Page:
I recently watched a presentation by Benjamin Mako Hill on Almost Wikipedia: What Eight Collaborative Encyclopedia Projects Reveal About Mechanisms of Collective Action (audio and video at the link) — or some conjectures about why Wikipedia took off, while 7 older English language internet encyclopedia projects did not.
The presentation had some interesting bits of net history, at least to someone as poorly read as myself — I had only heard about Interpedia (1993) and The Distributed Encyclopedia Project (1997) recently via a timeline of distributed Wikipedia proposals.
Through study of materials concerning the older projects and interviews with project founders, Hill arrived at 4 propositions…
- Wikipedia attracted contributors because it was built around a familiar product.
- Wikipedia attracted contributors because it was focused on substantive content development instead of technology.
- Wikipedia attracted contributors because it offered low transaction costs to participation.
- Wikipedia attracted contributors because it deemphasized attribution and “social ownership” of content.
…mapped on a grid reminiscent of many diagrams of “innovation quadrants” (example):
Or, as Dan O’Sullivan said with a broader stroke, ‘Everything is radical about Wikipedia except for the actual articles’.
At first blush this indicates that I should temper my enthusiasm for claiming that Wikipedia exploded the category of encyclopedias and that more free collaboration projects should aim to explode additional product categories.
Though early Wikipedians set out to create an encyclopedia, and I’m persuaded that presenting contributors with a familiar product to build helped it succeed, I think it is clear that Wikipedia, or more properly 845 language Wikipedias and other Wikimedia projects, have created a “product” that is much more useful and different from previous encyclopedias in ways that justify saying it has “exploded” the category. Yes, individual articles read more or less like previous encyclopedia articles, but then emails read more or less like letters. One approach to thinking about how big of an impact Wikipedia may have made so far would be to compare Wikipedia to surviving proprietary online encyclopedias (or perhaps hypothetical ones, had Wikipedia or similar never happened). I suspect the comparison would be akin to AOL and near peers vs. the internet.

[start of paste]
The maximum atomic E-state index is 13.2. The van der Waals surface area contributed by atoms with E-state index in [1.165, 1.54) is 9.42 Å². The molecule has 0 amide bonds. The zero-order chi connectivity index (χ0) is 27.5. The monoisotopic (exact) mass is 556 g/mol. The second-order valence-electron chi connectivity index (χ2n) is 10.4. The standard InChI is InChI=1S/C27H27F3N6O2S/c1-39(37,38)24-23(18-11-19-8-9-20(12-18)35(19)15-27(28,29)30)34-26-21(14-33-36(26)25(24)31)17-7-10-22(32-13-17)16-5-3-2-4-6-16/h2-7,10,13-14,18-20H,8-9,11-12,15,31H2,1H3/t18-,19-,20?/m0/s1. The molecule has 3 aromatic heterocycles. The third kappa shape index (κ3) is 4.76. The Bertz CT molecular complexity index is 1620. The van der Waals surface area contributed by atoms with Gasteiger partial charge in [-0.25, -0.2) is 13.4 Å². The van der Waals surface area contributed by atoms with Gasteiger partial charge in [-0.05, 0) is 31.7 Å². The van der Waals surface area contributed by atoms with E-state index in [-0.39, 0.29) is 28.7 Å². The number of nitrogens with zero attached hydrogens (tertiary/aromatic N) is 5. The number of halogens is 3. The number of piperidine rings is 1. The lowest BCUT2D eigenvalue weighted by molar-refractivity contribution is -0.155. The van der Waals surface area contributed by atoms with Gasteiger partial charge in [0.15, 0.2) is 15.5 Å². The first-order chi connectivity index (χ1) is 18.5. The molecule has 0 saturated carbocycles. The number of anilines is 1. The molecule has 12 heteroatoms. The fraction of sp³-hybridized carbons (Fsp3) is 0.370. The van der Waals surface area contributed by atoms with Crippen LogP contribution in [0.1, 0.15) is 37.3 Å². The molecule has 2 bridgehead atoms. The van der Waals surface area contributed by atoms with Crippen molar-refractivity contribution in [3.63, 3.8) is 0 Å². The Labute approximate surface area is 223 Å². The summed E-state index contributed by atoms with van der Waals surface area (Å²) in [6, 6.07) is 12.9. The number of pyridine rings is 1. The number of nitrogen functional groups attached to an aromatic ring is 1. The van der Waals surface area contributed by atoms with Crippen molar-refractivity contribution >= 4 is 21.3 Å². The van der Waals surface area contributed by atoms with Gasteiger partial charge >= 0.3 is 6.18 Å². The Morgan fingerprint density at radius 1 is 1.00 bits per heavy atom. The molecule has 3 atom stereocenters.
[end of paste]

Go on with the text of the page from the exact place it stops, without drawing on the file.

One remain hopeful about free collaboration exploding further categories is that Wikipedia, and of course free and open source software projects, have innovated on process. There’s a huge amount of knowledge diffusion to be done, and further development of free collaboration processes, but a now new free collaboration project doesn’t automatically start out in a dead zone of innovating in too many dimensions if it attempts to include product innovation, as might have been the case in the past, as free collaboration equaled process innovation.
One small thing that we’ve mostly figured out that we mostly hadn’t figured out 10+ years ago (or 20+ years ago for software) is appropriate copyright licensing. I dimly recall from the past reading about copyright issues with keeping h2g2 going, and limitations for everything2 (no license is required, so entries are mostly solo-contributor), but I quickly looked at a few of the other projects Hill mentioned and found some curiosities. Interpedia’s FAQ on copyright doesn’t say what the project’s copyright policy is, but does express fear of an infamous patent. The Distributed Encyclopedia Project used what would now be recognized as an onerous and impractical license that at a glance I’m not sure agrees with the brief statement found at the bottom of an example article. The very first archive.org capture of theinfo.org states “All of the content is released under the Anti-Copyright License”, which sounds hopeful, though subsequent captures don’t have that statement, and the text of said license is not captured.
I’m really looking forward to Hill’s publication, as well as the further development of his research program concerning mass collaboration and social movements. Also, check out his reading list on AcaWiki.